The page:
Fr. Luis R. Largaespada
In order to comply with Archdiocesan standards for the COVID-19 pandemic, occupancy of the church is limited to 30% of capacity. This means we can only accommodate a maximum of between 70-100 persons (allowing for families comprised of several members). Please make sure you sign up and arrive early so you don’t forfeit your seat.
A Sunday Reflection
Third Sunday of Easter (Cycle B)
JESUS WAS MADE KNOWN TO THEM IN THE BREAKING OF THE BREAD (LK 24:35).
Imagine now that you have known and walked with Jesus for the three years of His public ministry; but when He approaches you after His resurrection, you do not recognize Him. How can this be? Is He so different? So transformed? Yet, you do recognize Him in the “breaking of the bread”.
And then you rush back to Jerusalem, for you must share your joy with the others. As everyone is speaking, the Lord appears in their midst. The evangelist tells us that Jesus then “opened their minds to understand the Scriptures” (24:45).
The “breaking of the bread” is an ancient name for the Eucharistic celebration. We share in the same meal the disciples of Emmaus shared. Do we recognize Jesus in the “breaking of the bread”? We also listen to the same Scriptures being proclaimed. Do we ask the Lord to open our minds to understand them?
The passage ends with Jesus’ charge: “You are witnesses of these things” (24:48). We are to be His witnesses also. May the Lord open our minds and our hearts that we may find Him in the Word and in the breaking of Bread. God bless you.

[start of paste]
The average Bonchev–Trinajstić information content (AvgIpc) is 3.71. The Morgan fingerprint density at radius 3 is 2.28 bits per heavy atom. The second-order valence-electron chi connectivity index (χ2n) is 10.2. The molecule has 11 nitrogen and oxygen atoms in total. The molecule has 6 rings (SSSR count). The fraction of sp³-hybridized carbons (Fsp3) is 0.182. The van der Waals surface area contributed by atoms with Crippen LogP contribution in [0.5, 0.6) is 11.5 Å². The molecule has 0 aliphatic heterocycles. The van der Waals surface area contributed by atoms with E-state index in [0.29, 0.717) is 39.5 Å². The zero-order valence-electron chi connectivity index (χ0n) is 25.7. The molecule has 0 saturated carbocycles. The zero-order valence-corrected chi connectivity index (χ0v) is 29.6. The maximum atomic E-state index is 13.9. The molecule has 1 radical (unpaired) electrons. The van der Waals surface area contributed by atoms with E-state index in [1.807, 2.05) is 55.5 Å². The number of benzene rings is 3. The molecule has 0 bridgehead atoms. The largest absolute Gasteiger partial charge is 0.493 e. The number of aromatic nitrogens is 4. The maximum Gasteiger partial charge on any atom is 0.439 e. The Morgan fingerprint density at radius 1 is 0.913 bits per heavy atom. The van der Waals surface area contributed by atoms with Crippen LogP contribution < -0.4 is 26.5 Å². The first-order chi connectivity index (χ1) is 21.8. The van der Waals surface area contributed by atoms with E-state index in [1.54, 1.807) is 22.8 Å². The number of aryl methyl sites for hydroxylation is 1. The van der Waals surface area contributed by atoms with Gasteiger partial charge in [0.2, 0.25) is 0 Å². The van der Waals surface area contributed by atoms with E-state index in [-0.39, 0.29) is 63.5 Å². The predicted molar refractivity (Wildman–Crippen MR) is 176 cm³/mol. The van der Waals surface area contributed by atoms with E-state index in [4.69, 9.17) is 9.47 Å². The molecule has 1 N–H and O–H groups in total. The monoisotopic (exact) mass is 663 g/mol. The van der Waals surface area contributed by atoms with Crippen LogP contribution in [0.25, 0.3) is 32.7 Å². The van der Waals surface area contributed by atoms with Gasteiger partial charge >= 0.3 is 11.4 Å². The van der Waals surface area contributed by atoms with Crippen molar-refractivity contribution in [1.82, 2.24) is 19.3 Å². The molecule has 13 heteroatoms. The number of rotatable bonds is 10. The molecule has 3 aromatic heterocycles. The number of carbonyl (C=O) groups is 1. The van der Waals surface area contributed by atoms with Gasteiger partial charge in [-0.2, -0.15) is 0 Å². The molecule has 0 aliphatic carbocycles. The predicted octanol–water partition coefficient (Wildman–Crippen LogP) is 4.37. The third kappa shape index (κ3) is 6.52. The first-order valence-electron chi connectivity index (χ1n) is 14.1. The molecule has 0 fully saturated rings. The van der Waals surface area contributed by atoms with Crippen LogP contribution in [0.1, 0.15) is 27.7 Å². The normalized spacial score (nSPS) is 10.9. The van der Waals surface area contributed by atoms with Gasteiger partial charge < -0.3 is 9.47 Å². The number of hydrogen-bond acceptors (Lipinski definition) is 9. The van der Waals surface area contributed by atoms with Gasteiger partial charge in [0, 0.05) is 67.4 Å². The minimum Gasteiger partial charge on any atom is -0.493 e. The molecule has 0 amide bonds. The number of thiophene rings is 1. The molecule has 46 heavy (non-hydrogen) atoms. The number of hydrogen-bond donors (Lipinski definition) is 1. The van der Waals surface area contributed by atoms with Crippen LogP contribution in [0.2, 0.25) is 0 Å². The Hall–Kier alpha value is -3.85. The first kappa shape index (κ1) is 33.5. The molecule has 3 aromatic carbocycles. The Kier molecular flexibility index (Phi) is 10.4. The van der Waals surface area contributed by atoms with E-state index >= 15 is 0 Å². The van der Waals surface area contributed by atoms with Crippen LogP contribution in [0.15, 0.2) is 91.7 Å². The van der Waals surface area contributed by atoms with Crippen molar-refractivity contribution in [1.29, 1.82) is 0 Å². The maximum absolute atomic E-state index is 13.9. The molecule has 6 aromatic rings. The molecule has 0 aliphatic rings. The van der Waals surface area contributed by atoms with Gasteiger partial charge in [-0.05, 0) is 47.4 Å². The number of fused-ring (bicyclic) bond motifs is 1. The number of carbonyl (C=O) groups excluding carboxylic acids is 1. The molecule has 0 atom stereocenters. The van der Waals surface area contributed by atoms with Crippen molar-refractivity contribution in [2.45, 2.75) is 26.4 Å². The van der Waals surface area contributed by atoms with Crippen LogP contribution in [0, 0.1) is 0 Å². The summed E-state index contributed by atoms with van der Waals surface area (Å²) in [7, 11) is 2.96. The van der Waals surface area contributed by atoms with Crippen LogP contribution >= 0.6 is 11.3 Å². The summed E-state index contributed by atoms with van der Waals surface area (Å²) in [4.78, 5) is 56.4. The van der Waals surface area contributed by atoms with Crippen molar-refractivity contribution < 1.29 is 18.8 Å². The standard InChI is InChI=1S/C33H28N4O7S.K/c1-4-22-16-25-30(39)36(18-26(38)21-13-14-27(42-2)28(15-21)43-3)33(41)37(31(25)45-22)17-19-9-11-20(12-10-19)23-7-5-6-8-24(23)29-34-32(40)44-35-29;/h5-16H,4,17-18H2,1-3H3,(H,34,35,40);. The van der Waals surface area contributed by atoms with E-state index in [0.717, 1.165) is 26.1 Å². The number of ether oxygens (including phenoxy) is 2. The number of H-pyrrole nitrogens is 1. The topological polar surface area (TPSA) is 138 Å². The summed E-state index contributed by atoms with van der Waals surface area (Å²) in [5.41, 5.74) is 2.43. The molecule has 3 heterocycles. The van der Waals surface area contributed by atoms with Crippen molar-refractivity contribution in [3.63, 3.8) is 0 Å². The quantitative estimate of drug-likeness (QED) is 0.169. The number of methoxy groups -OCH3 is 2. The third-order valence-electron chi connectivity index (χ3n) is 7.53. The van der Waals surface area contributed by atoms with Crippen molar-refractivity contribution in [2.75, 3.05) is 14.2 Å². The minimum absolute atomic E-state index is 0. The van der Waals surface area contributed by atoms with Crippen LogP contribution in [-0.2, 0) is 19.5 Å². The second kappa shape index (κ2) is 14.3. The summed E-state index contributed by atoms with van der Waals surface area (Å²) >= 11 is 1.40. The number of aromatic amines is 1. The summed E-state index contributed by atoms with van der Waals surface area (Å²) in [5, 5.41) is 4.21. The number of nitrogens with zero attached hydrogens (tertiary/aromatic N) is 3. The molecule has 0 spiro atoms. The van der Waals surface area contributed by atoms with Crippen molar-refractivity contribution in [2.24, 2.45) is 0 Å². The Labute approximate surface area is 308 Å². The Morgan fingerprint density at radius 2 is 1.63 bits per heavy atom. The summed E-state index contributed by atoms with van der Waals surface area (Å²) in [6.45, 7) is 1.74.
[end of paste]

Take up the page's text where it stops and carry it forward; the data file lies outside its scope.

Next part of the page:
SCHOOL VIRTUAL OPEN HOUSE
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Congratulations to all our eighth graders for being accepted into their high school of choice. We are extremely proud of all your accomplishments. May God bless you today tomorrow and always!
Prayer and the Communion of Saints
General Audience, April 7, 2021
When we pray, we never do so alone: even if we do not think about it, we are immersed in a majestic river of invocations that precedes us and proceeds after us. Those prayers that are good are “expansive”, like anything that is good; they propagate themselves continuously, with or without being posted on social networks: from hospital wards, from moments of festive gatherings to those in which we suffer silently… One person’s pain is everyone’s pain, and one person’s happiness is transmitted to someone else’s soul.
There is no grief in the Church that is borne in solitude, there are no tears shed in oblivion, because everyone breaths and participates in one common grace.
To pray for others is the first way to love them and it moves us toward concretely drawing near.